Last Thursday the City Council approved the amended $337.4 million budget for Fiscal Year 2024 that begins today. This capped off a hectic four-week period of budget review, including six evenings of departmental budget hearings. As the chair of the council's Finance Committee, I worked with the City's Budget Director beginning in March to plan these meetings, and I feel like that work paid off nicely this year.

Our goal going into this year's budget review process was to build on last year's innovation when we introduced the option for councilors to pre-submit questions that department heads then could answer via staff memo ahead of their departmental budget hearing. This allowed us to do as much of this work as possible offline and ahead of time, resulting in higher-quality answers. It helped us set what I believe to have been a modern record for the fewest hours spent in budget review meetings last year, at 31 hours and 22 minutes.

FY 2024 Budget Review

Well, I’m happy to report that in a year when we faced the earliest possible date of approval (the fourth Thursday fell on June 22 this year) we blew last year's record for meeting times out of the water. Thanks to staff memos answering a staggering total of 324 presubmitted questions -- and a commitment on everyone’s part to being disciplined about the amount of time we all were speaking -- we spent just 17 hours and 52 minutes in departmental budget hearings this year. That's a 43% reduction in meeting times. We were done by 9 or 9:30 almost every night, resulting in a much more humane budget review process for everyone and a higher quality of work as a result of fewer bleary-eyed, late-night meetings.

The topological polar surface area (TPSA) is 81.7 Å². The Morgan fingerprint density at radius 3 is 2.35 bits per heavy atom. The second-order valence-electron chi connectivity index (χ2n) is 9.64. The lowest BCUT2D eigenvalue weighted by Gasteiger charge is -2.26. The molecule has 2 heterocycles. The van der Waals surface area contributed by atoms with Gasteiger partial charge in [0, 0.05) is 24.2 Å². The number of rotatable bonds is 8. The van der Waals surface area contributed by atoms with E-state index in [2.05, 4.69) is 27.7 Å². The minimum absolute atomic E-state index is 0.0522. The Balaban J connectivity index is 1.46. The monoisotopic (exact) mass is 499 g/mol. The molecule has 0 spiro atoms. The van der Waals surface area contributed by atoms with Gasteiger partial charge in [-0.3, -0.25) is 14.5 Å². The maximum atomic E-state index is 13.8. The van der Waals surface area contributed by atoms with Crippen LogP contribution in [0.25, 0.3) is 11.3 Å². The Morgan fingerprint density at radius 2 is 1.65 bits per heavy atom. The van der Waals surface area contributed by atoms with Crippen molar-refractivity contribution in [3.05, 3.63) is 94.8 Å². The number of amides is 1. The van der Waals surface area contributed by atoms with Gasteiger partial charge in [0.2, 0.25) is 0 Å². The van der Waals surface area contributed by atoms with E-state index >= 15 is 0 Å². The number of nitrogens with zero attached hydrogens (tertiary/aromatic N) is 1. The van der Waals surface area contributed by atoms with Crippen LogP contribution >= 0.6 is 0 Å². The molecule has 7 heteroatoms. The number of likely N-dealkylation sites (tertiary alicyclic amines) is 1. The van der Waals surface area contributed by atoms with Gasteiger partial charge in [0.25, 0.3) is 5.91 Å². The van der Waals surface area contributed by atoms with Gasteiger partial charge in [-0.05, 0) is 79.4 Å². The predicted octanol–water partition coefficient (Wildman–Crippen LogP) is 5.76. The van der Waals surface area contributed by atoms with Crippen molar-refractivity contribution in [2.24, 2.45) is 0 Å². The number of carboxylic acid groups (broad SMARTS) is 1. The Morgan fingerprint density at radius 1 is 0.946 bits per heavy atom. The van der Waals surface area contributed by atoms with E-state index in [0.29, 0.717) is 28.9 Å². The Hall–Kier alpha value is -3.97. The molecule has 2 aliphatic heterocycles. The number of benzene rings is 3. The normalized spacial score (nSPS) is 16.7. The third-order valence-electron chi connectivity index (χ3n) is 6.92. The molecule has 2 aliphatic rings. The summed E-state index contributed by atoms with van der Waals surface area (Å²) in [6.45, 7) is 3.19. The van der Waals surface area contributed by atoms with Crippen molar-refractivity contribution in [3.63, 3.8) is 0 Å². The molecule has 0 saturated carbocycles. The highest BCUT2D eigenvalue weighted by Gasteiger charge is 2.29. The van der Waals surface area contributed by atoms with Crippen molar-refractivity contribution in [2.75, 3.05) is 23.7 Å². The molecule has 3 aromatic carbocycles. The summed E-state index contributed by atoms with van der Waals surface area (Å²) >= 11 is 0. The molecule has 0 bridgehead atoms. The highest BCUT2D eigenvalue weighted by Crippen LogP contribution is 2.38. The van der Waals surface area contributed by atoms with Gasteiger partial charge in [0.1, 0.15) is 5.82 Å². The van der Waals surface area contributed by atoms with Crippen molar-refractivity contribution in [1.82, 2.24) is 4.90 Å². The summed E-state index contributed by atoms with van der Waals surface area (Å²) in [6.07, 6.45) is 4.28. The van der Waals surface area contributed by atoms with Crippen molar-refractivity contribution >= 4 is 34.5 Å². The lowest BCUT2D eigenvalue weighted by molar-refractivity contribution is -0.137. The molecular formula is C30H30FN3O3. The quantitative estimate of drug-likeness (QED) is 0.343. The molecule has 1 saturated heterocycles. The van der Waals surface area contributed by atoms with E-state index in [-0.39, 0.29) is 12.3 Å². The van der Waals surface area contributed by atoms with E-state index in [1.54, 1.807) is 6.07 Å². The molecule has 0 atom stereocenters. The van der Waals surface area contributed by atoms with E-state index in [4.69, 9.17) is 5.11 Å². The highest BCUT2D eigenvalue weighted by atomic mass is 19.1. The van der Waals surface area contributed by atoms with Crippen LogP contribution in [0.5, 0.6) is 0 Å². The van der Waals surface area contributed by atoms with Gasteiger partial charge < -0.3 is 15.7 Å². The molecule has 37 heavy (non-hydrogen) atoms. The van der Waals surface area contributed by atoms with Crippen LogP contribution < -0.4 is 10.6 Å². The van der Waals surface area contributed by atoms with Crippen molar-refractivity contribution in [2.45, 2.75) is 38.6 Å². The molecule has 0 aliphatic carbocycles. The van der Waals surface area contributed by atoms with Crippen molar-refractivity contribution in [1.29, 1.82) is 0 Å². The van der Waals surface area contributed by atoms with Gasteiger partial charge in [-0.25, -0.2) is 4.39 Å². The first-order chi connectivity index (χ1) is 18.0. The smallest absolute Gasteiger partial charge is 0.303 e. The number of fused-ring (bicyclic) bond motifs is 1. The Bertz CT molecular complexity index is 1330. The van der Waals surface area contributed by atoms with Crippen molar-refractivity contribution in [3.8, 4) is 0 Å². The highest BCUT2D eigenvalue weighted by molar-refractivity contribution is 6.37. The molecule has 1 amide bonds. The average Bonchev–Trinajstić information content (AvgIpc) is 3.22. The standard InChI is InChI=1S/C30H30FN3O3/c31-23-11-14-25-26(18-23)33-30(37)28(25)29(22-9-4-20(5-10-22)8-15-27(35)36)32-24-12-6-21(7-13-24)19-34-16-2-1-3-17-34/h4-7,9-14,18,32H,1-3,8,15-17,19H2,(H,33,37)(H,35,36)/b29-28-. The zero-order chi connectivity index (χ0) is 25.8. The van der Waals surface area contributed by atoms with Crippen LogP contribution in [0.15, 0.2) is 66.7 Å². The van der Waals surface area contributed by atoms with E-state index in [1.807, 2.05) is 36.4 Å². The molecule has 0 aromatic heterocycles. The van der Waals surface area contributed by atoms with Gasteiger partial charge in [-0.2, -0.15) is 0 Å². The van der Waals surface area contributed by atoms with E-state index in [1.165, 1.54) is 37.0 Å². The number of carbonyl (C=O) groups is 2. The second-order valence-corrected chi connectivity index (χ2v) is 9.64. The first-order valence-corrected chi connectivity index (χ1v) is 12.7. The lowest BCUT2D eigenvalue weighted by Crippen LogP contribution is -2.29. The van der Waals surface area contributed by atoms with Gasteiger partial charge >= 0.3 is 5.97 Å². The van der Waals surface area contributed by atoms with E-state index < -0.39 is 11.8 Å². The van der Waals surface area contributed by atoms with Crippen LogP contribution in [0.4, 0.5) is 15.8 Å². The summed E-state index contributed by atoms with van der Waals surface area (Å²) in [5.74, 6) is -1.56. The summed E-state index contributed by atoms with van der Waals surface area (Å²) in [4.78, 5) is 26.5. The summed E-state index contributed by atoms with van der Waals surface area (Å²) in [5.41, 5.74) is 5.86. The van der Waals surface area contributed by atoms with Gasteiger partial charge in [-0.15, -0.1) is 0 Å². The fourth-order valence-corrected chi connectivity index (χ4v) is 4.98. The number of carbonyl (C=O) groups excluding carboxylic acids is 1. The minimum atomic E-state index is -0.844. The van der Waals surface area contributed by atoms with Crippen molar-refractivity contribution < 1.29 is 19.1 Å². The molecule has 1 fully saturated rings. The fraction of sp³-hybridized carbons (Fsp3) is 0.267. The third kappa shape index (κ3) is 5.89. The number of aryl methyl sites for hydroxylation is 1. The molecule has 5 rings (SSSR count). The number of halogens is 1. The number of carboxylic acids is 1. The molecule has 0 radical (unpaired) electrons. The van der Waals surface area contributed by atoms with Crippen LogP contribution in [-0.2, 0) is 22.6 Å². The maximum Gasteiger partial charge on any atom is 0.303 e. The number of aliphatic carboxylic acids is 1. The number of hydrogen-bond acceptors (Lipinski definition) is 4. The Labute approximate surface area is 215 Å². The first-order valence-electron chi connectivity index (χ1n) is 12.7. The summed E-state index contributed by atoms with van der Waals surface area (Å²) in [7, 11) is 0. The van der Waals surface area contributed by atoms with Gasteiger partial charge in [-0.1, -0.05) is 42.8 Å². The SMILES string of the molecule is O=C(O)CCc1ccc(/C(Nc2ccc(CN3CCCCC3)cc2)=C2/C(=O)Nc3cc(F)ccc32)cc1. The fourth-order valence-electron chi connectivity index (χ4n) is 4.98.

But that's the process. What about the actual budget?

First of all, I want to commend the Ballantyne administration for soliciting input from the City Council. Back in the winter we were asked by the Mayor to provide our FY 2024 budget priorities as individual councilors. (These were my individual budget priorities.) Once again, we went one step farther by meeting as a Committee of the Whole on March 29 to determine our top shared budget priorities as a body.

We approved resolutions expressing support for the following areas: